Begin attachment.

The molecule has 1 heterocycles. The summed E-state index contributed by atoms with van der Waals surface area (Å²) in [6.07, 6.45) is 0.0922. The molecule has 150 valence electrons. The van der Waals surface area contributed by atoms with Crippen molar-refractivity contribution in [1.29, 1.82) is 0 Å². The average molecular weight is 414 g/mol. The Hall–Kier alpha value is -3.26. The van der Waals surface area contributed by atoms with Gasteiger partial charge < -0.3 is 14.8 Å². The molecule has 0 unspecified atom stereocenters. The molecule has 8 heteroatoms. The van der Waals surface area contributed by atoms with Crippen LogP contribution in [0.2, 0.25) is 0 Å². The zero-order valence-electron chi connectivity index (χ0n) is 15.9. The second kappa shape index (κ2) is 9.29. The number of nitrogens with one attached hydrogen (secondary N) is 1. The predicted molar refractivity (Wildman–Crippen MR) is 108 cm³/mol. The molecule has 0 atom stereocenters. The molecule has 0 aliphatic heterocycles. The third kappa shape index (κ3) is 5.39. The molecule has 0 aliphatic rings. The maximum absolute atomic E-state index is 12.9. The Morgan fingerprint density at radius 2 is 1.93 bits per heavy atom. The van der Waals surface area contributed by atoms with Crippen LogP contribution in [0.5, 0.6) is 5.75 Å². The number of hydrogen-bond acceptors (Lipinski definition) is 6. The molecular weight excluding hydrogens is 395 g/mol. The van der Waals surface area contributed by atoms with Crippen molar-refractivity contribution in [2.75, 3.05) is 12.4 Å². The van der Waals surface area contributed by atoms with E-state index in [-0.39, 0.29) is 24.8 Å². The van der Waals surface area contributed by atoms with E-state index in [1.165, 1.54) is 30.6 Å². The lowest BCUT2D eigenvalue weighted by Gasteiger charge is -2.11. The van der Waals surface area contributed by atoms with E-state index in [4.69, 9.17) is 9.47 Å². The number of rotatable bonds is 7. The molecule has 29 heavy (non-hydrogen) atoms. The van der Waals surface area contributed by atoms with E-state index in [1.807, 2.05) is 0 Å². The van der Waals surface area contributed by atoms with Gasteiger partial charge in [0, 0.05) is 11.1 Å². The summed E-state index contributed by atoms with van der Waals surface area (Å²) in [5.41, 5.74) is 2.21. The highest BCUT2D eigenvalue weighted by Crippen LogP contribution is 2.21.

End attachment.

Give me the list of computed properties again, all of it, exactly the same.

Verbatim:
The molecule has 1 heterocycles. The summed E-state index contributed by atoms with van der Waals surface area (Å²) in [6.07, 6.45) is 0.0922. The molecule has 150 valence electrons. The van der Waals surface area contributed by atoms with Crippen molar-refractivity contribution in [1.29, 1.82) is 0 Å². The average molecular weight is 414 g/mol. The Hall–Kier alpha value is -3.26. The van der Waals surface area contributed by atoms with Gasteiger partial charge < -0.3 is 14.8 Å². The molecule has 0 unspecified atom stereocenters. The molecule has 8 heteroatoms. The van der Waals surface area contributed by atoms with Crippen LogP contribution in [0.2, 0.25) is 0 Å². The zero-order valence-electron chi connectivity index (χ0n) is 15.9. The second kappa shape index (κ2) is 9.29. The number of nitrogens with one attached hydrogen (secondary N) is 1. The predicted molar refractivity (Wildman–Crippen MR) is 108 cm³/mol. The molecule has 0 atom stereocenters. The molecule has 0 aliphatic heterocycles. The third kappa shape index (κ3) is 5.39. The molecule has 0 aliphatic rings. The maximum absolute atomic E-state index is 12.9. The Morgan fingerprint density at radius 2 is 1.93 bits per heavy atom. The van der Waals surface area contributed by atoms with Crippen LogP contribution in [0.5, 0.6) is 5.75 Å². The number of hydrogen-bond acceptors (Lipinski definition) is 6. The molecular weight excluding hydrogens is 395 g/mol. The van der Waals surface area contributed by atoms with Crippen molar-refractivity contribution in [2.75, 3.05) is 12.4 Å². The van der Waals surface area contributed by atoms with E-state index in [-0.39, 0.29) is 24.8 Å². The van der Waals surface area contributed by atoms with E-state index in [1.165, 1.54) is 30.6 Å². The lowest BCUT2D eigenvalue weighted by Gasteiger charge is -2.11. The van der Waals surface area contributed by atoms with E-state index in [4.69, 9.17) is 9.47 Å². The number of rotatable bonds is 7. The molecule has 29 heavy (non-hydrogen) atoms. The van der Waals surface area contributed by atoms with E-state index in [1.807, 2.05) is 0 Å². The van der Waals surface area contributed by atoms with Gasteiger partial charge in [0, 0.05) is 11.1 Å². The summed E-state index contributed by atoms with van der Waals surface area (Å²) in [5.41, 5.74) is 2.21. The highest BCUT2D eigenvalue weighted by Crippen LogP contribution is 2.21.